The Wonderful Story of Mother Goose

November 30, 2017 | By | Reply More

★★☆☆☆   Not enough zip

Inverleith St Serf’s Church Centre: Wed 29 Nov – Sat 2 Dec 2017
Review by Hugh Simpson

There is plenty to enjoy in St Serf’s Players’ take on one of the oldest pantomimes of all, The Wonderful Story of Mother Goose. However, despite some pleasing traditional elements, it is missing that sparkle of fairy dust that makes panto so enjoyable.

While many professional pantomimes now seem to have fewer and fewer female roles, this one is distinguished by having an almost entirely female cast – interestingly, the only male in evidence takes on the ‘principal boy’ role that would once have definitely been played by a woman.

Rona Arnott. Pic: Walter Hampson

This means that the dame role – Mother Goose herself – is female. While this is unusual, particularly considering that Thomas Dibdin’s version of the story did as much as anything to establish the whole idea of the pantomime dame, there is certainly nothing inherently wrong with it. Rona Arnott does well in the part, adding a new spin on the concept and putting both humour and pathos across well.

Unfortunately, the rest of the cast are not all as good. There is no getting away from the fact that this off-the-shelf script by Norman Robbins is unwieldy and frighteningly long. By the time the audience participation number comes round it is already after ten o’clock and interest has waned more than a little.

A story that is not nearly as well known as most pantomimes is swathed in unnecessary layers – surely we do not need an evil squire character to boo as well as an evil fairy? In fairness, Carole Birse and Joy Jin, in these two roles, are among the best at selling their lines to the audience. Elsewhere, there are some very old jokes that need to be attacked eagerly and brazenly – rather than almost apologised for, as they seem to be here.

unfathomable quips

While there are a couple of venerable routines that come off due to the confidence shown in them, unfathomable quips about Cilla Black or ET are far too common. There is also one whole schoolroom scene that seems several decades past its sell-by date. The odd, but distinctly welcome, topical or local reference stands out like a sore thumb.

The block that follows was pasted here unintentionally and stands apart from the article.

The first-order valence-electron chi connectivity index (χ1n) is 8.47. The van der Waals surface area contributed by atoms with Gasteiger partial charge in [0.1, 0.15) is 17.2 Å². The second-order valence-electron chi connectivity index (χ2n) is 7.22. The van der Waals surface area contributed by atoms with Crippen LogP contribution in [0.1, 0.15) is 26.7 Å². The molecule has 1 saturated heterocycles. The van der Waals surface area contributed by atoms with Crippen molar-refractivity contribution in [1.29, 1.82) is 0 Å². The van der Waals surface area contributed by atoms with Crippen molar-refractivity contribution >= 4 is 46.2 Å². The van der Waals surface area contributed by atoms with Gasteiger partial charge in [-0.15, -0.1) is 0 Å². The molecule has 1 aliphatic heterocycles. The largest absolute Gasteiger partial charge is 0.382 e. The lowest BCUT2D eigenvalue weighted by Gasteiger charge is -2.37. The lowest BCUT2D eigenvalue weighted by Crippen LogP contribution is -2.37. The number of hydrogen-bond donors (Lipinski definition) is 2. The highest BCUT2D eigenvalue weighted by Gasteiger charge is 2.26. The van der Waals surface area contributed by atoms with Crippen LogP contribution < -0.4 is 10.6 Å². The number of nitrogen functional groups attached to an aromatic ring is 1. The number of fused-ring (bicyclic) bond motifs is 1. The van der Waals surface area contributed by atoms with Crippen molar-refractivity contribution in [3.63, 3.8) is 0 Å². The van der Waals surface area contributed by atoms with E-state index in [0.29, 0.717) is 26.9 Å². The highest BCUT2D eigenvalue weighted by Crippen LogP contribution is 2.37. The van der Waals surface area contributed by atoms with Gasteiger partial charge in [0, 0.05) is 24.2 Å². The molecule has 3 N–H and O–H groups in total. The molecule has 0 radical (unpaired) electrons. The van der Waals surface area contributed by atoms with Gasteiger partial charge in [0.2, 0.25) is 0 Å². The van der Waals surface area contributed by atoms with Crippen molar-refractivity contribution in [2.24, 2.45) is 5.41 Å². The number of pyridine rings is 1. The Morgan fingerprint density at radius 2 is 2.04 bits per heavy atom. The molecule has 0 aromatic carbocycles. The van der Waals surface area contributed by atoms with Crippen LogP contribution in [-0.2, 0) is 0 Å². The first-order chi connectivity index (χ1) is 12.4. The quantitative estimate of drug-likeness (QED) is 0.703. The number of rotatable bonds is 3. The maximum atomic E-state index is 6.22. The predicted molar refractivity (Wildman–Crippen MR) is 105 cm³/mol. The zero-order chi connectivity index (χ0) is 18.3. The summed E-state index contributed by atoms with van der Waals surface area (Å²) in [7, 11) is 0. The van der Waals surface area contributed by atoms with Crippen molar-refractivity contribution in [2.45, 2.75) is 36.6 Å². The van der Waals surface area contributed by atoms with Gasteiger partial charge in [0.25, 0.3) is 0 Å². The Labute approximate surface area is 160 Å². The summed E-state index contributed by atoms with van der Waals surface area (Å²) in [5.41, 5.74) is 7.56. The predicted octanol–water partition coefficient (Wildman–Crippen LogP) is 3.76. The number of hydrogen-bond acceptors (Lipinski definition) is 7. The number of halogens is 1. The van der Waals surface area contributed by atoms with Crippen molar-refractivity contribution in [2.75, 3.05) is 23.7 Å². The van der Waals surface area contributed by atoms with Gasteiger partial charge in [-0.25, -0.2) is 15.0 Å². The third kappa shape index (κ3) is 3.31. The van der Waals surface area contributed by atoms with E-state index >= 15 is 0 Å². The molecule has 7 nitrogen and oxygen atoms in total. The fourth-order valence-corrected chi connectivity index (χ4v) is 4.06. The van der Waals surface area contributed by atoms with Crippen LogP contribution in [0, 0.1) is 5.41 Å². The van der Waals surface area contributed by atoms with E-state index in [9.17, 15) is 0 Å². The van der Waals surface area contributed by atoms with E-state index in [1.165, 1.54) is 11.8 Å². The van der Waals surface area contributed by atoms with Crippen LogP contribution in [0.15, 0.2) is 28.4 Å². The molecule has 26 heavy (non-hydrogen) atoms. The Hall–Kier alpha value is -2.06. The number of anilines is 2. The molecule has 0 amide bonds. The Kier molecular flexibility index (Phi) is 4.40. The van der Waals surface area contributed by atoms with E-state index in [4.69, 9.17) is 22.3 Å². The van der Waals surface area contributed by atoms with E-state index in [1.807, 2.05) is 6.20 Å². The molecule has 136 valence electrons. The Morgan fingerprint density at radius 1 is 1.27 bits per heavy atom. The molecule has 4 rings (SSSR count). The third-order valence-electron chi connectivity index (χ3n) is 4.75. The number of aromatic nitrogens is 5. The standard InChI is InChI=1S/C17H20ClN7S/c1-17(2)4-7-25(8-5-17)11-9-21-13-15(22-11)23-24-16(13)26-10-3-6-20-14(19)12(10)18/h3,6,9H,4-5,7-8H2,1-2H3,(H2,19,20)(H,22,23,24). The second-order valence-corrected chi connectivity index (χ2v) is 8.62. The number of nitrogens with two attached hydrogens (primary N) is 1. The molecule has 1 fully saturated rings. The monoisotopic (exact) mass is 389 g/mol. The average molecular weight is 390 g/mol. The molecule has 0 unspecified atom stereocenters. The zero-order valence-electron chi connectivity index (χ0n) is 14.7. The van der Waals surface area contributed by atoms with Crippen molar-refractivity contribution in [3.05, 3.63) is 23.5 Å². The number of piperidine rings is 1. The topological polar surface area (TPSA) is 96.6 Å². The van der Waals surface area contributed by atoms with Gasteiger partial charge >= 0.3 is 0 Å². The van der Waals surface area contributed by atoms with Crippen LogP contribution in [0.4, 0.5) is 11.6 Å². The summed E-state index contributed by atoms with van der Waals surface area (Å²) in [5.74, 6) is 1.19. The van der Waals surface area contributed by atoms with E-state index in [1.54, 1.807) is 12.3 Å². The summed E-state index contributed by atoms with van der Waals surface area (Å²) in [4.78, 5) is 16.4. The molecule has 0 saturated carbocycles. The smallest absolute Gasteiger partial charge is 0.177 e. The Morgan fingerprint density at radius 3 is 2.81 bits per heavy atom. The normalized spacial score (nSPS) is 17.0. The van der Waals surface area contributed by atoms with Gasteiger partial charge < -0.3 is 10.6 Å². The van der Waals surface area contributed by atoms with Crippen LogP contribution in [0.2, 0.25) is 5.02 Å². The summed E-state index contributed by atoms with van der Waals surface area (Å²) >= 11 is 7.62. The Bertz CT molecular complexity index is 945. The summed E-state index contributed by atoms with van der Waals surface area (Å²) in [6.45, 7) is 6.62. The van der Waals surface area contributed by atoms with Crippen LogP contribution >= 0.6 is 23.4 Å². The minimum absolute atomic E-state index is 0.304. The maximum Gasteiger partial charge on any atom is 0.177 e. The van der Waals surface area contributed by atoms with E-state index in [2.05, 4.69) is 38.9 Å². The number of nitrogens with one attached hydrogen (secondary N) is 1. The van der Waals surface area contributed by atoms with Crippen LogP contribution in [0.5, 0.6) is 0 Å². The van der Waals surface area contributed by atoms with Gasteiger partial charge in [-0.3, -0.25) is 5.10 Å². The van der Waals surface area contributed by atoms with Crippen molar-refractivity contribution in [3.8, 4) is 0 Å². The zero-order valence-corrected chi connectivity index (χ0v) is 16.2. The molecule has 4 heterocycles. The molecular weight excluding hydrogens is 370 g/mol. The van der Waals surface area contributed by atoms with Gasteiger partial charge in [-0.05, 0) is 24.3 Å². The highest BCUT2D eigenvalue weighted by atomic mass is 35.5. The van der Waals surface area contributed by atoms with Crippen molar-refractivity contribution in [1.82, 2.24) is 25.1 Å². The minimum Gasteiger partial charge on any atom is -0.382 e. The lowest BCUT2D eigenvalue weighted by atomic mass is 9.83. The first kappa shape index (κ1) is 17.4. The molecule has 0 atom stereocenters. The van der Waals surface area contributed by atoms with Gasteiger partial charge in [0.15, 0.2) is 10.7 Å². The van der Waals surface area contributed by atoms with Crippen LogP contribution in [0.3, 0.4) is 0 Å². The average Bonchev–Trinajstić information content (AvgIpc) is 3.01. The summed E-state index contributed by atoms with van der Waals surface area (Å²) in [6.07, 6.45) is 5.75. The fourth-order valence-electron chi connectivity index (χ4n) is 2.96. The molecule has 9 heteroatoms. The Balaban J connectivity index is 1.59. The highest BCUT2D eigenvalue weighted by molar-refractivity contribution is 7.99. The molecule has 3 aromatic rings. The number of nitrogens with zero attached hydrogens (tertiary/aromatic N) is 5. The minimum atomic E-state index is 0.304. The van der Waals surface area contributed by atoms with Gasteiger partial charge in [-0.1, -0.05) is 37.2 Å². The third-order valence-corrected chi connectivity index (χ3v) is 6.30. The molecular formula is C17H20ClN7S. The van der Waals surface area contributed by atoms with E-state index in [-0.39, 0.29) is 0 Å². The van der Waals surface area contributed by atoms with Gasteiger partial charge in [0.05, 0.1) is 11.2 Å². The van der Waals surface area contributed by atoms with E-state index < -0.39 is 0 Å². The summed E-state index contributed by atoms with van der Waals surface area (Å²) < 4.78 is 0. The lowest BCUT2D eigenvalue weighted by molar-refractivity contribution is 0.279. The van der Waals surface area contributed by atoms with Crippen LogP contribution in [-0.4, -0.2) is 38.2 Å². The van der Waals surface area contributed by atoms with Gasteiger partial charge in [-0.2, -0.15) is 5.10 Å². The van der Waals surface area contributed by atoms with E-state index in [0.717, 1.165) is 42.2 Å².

The young ensemble from Trinity Theatre Company. Pic Walter Hampson

The musical numbers are almost entirely left to the children of the Trinity Theatre Company, who have a great deal of energy and commitment that is not always present elsewhere; however, they rarely seem integrated into the rest of the show.

The main problem is one of pace. It is possible to be too broad in panto, but it is very difficult; this production errs far too much on the side of caution. At least a more over-the-top style would have the effect of injecting the speed and liveliness that is lacking here.

For example, Anne McClary and Mollie Johnson, as the Squire’s bailiff’s Sage and Onions, turn in what would be perfectly good acting performances in a realistic comedy, but here they just seem out of place.



Joy Blair’s Silly Billy Goose has a good deal more life, and does very well in the opening exchanges with the audience, but could easily milk things a great deal more. Keith Hooper’s romantic lead Colin grows in confidence as the show progresses, building up a rapport with the audience, but his featured songs with Jodie Lawrance’s Jill Goose are somewhat thrown away. Robina Harding gives Priscilla the magic goose just the right degree of poise.

Susan Wales and Alison McCallum give the good fairies a sense of otherworldly stateliness that is effective – and would be even more so if that stateliness was not carried over to the rest of the production.

There is nothing notably bad in Jack Paterson’s direction, or in the performances. There is the odd missed line, but no more so than could be forgiven. What is missing is the sense of the cast having fun that is so easily communicated to the audience; this seems rather glum, and far too slow.

Running time 2 hours 40 minutes including one interval
Inverleith St Serf’s Church Centre, 1a Clark Road, EH5 3BD
Wednesday 29 November – Saturday 2 December 2017
Wednesday – Friday: 7.30 pm; Saturday: 2 pm and 6.30 pm
Information and tickets: http://www.stserfsplayers.org.uk/Tickets/Tickets.html
Website:www.stserfsplayers.org.uk
St Serf’s Players Facebook: @St-Serfs-Players-134933050031042

The cast of The Wonderful Story of Mother Goose. Pic Walter Hampson

Tags: , , , , , , , , , , , , , , ,

Your comments